Pinch, punch, first day of the month and all that shit.

December is off to a good start. I’ve been looking forward to today’s ‘wine-tasting adventure’ for ages. OK, so it’s another coach trip where Bev and Rachel sit together as I ride behind them trying to join in, but at least this time there’s booze involved. I’ve forgotten what a decent pinot tastes like. If it’s not served in a cardboard cube on a two-for-one offer I’ve not even bothered recently.

“Inebriation is so in right now,” I told Bev. “I’m going to neck all the freebies and get totally discombobulated. The kidneys are evil and must be punished!”

She grinned enthusiastically. “I have no idea what you’re saying, so I’m smiling and nodding!”

None of us will be doing any of that swill-and-spit sampling malarky, of course. That’s one of the few things we do have in common. We swallow


I’ve been stuck with a right cockwomble all day.

Florence-Elizabeth Butterfield, a young cardigan-and-Croc wearing spinster-in-the-making, strutted onto the coach this morning like she owned it. She pushed my bag, deliberately placed next to me to avoid having to make pleasantries with a stranger, onto the floor and plonked herself down without an apology.

“Do you mind?” I snapped.

She’d looked me up and down slowly. “No,” she replied. “I don’t think I do.”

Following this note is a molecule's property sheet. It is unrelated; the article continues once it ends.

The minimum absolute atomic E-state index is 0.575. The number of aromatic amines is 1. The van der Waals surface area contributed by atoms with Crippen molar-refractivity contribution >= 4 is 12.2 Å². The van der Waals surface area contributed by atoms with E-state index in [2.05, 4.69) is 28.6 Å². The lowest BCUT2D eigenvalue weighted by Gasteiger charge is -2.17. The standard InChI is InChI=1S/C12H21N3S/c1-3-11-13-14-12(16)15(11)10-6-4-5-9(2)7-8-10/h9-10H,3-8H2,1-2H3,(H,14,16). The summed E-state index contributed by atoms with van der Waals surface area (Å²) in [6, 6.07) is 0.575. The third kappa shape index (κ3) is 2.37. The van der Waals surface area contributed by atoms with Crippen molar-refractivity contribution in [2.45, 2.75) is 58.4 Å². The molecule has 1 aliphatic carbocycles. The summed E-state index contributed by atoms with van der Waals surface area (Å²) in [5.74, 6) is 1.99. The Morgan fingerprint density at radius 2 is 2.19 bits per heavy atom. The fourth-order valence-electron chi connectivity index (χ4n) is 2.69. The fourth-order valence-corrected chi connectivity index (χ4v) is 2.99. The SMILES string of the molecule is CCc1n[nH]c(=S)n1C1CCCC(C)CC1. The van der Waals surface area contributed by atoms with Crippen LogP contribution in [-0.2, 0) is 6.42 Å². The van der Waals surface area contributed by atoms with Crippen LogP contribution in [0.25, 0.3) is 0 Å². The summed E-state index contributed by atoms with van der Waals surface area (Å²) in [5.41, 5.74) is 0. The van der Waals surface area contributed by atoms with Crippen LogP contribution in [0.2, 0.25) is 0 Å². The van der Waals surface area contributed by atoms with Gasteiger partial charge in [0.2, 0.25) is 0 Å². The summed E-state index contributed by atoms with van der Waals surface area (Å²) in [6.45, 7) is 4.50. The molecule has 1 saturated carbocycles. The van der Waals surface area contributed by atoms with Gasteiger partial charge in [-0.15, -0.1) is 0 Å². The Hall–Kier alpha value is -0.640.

I was immediately infuriated.

For most of the morning, she quizzed me about what it was like to be gay. I’d come out to her after she’d pointed at a particularly handsome passenger and asked if I thought he was ‘a queer’.

“I can only wish,” I told her, in the hopes it would embarrass her into being quiet. No such luck. In fact, it had only made her talk more.

“Oh you’re one, are you? How terribly modern.” She patted my arm in mock-sympathy. “Apparently, it’s because you had no strong male figure in your life growing up.” She sniffed dismissively. “Your mum must have been very disappointed.”

“Excuse me?” I was surprised more than furious.

There was a burst of fury in front of me and Rachel’s face immediately appeared between the seats. “Wow, pipe the fuck down, Princess,” she said to my neighbour. “That’s MY gay you’re talking to.”

“Yeah!” Bev’s face appeared around the side of the seat. “And FYI, Kev’s mum is delighted he’s a homo. It means she’ll always be the most important woman in his life.” She looked to me, “She did actually tell me that once.”

“Well,” Florence began, adjusting her cardigan on her lap, “I once read that -”

“And he ain’t gay cos of having no strong male figure as a kid.” Rachel continued. “He’s gay cos he wants a strong male figure up his arse! Ain’t that right Kev.” Rachel turned and settled back down. “Stupid bitch,” she added from behind the seat.

Feeling myself burning in embarrasment, but happy the girls defended me, I said, “Got that?” in the most confident voice I could, then settled against the window and pretended to go to sleep.

Florence-Elizabeth, or ‘Fliz’ as she hates me calling her, is as pretentious as her name suggests. Burdened with a Roman nose that’s more Roman Empire in size (all the better for looking down at you from), she has an arrogant streak as wide as her jutting incisors and a nasal voice that is the vocal equivalent of a strobe-light to an epileptic. Hearing it makes my eye twitch. Vocal, opinionated, close-minded, she is the only person I’ve ever met who I’ve instantly disliked.